keywords = "Adrenergic, Epinephrine, Hypothermia, Metabolism, Norepinephrine, Thermal comfort, Thermoregulation, Vasoconstriction",
author = "Frank, {Steven Mark} and Raja, {Srinivasa Naga} and Bulcao, {Christian F.} and Goldstein, {David S.}",
year = "1999",
month = "5",
language = "English (US)",
volume = "86",
pages = "1588--1593",
journal = "Journal of Applied Physiology",
issn = "0161-7567",
publisher = "American Physiological Society",
number = "5",

}

TY - JOUR

T1 - Relative contribution of core and cutaneous temperatures to thermal comfort and autonomic responses in humans

AU - Frank, Steven Mark

AU - Raja, Srinivasa Naga

AU - Bulcao, Christian F.

AU - Goldstein, David S.

PY - 1999/5

Y1 - 1999/5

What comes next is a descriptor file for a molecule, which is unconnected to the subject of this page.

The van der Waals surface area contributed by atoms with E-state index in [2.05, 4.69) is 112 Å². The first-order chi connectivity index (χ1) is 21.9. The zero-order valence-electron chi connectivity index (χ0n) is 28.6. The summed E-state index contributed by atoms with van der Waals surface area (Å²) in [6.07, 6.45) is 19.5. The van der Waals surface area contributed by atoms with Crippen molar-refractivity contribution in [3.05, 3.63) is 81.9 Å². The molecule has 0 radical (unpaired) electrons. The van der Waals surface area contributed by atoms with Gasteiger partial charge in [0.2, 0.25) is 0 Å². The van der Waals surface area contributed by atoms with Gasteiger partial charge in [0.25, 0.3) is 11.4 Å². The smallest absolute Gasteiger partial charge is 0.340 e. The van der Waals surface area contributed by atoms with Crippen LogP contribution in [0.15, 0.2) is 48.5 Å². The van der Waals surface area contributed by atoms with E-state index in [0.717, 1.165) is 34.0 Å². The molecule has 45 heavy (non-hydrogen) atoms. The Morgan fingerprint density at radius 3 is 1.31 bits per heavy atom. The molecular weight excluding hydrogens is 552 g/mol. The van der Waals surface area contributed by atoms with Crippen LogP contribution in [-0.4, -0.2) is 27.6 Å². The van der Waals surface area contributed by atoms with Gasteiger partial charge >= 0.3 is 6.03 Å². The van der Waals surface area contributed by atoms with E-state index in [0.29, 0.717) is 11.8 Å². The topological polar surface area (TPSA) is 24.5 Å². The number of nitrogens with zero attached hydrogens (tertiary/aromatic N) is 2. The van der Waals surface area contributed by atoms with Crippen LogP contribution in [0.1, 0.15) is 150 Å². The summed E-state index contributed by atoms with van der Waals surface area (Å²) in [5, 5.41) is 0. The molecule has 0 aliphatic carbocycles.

N2 - Subjective thermal comfort plays a critical role in body temperature regulation since this represents the primary stimulus for behavioral thermoregulation. Although both core (T(c)) and skin-surface (T(sk)) temperatures are known afferent inputs to the thermoregulatory system, the relative contributions of T(c) and T(sk) to thermal comfort are unknown. We independently altered T(c) and T(sk) in human subjects while measuring thermal comfort, vasomotor changes, metabolic heat production, and systemic catecholaminergic responses. Multiple linear regression was used to determine the relative T(c)/T(sk) contribution to thermal comfort and the autonomic thermoregulatory responses, by using the ratio of regression coefficients for T(c) and T(sk). The T(c)/T(sk) contribution ratio was relatively lower for thermal comfort (1:1) than for vasomotor changes (3:1; P = 0.008), metabolic heat production (3.6:1; P = 0.001), norepinephrine (1.8:1; P = 0.03), and epinephrine (3:1; P = 0.006) responses. Thus T(c) and T(sk) contribute about equally toward thermal comfort, whereas T(c) predominates in regulation of the autonomic and metabolic responses.